South Sudan: Justice Needed to Stem Violence
Prosecute Those Responsible, Seek International Investigation
Human Rights Watch
10 February 2012
South Sudan should urgently ensure an effective and independent investigation into the violent, ethnic-driven attacks in Jonglei state, and arrest and prosecute those identified as responsible, Human Rights Watch said today. To assist this task, it should promptly ask the United Nations and regional organizations to establish a commission of inquiry.
Since early January, 2012, the government has repeatedly promised to investigate the attacks and hold those responsible to account, but it has not made any apparent progress in investigations or arrests. There have been new attacks and counter-attacks in January and February, and threats of more to come in March. To help South Sudan move forward with investigations, UN Secretary General Ban Ki-Moon could appoint a commission of inquiry consisting of experts, including South Sudanese, and request support from the African Union, Human Rights Watch said.
On December 23, 2011, according to UN estimates, 8,000 armed men (…) attacked ethnic Murle villages in the eastern part of the state(…). The attackers burned and looted homes; killed and injured people using machetes, sticks, knives, and guns; abducted women and children; seized hundreds of thousands of cattle; and forced tens of thousands of people to flee their homes to hide in the bush.
Intelligence gathered by government forces and the United Nations peacekeepers had indicated some time in advance that such attacks were imminent, and both the UN and the government warned residents of local communities to flee. However, because of unsuccessful government efforts to mediate with the communities and an inability to move extra forces into the area swiftly, the government and UN forces in the area were too greatly outnumbered to intervene. (…)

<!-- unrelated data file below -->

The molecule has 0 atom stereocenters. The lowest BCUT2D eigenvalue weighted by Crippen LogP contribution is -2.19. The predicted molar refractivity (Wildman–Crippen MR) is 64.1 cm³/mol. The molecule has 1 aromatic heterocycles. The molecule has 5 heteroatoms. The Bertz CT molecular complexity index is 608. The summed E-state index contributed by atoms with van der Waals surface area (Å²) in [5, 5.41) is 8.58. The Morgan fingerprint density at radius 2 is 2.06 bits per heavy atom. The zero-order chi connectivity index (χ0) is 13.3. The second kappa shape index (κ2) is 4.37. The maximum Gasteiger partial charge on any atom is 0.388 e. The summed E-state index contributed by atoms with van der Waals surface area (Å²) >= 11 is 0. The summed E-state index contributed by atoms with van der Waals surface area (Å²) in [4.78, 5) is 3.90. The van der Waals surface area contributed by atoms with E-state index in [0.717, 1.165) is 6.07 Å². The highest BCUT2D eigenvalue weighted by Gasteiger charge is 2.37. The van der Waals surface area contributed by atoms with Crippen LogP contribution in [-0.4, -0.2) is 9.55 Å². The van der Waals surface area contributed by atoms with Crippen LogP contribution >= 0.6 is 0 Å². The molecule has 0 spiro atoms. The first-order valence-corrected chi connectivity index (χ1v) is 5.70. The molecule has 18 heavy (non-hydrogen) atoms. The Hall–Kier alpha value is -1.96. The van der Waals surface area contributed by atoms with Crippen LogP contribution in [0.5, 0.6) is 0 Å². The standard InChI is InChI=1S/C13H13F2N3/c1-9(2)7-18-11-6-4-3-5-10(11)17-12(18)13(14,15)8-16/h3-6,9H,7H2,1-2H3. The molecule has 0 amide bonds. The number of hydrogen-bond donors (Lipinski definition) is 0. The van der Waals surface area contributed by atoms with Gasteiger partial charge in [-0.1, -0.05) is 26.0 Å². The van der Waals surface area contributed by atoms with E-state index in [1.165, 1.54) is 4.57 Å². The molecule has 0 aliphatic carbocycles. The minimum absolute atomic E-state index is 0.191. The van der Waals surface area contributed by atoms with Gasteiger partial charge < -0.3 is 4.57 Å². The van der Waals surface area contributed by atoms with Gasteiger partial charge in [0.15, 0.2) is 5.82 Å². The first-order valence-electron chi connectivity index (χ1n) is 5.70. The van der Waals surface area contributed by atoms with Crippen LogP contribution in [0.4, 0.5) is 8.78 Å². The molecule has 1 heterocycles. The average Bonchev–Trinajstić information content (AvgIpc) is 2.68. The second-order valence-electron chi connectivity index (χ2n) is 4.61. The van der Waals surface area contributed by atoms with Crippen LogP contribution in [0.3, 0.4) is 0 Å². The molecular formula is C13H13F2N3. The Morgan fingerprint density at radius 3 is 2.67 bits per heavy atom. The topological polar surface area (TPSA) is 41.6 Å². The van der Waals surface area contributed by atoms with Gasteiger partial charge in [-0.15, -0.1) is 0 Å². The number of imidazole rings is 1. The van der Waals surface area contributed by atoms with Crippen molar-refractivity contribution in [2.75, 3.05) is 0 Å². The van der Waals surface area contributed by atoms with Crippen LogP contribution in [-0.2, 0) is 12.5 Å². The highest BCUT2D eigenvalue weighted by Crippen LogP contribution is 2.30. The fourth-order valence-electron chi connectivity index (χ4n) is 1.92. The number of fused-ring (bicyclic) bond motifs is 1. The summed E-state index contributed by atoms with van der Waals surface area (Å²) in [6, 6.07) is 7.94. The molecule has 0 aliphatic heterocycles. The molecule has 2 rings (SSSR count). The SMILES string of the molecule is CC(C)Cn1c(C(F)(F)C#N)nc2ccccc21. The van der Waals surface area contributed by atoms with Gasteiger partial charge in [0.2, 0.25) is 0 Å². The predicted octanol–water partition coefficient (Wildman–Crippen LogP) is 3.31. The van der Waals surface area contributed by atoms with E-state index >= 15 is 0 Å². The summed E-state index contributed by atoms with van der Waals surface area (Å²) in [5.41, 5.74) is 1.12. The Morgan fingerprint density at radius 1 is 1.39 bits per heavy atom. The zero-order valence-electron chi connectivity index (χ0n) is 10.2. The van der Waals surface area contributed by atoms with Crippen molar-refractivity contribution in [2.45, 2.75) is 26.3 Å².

(…) The presence of United Nations peacekeepers and South Sudanese forces in Pibor may have averted wholesale destruction of the town. However, it did not prevent the attackers from burning down parts of it nor from proceeding further south into more remote villages where initial testimony gathered by the South Sudan Human Rights Commission indicates that the attackers killed, wounded, and abducted many more people.
Jonglei state has a history of violent clashes between the Lou Nuer, Murle, and Dinka communities. Easy access to guns, the tactic of targeting women and children for killings and abduction, and hostile rhetoric have all contributed to the surge in violence in recent years, with more than 1,000 killed in March and April of 2009 alone.
No one has ever been arrested or prosecuted for the 2009 attacks, and the lack of accountability and failure to put into place an effective and equitable grievance procedure, help perpetuate the inter-communal conflict.
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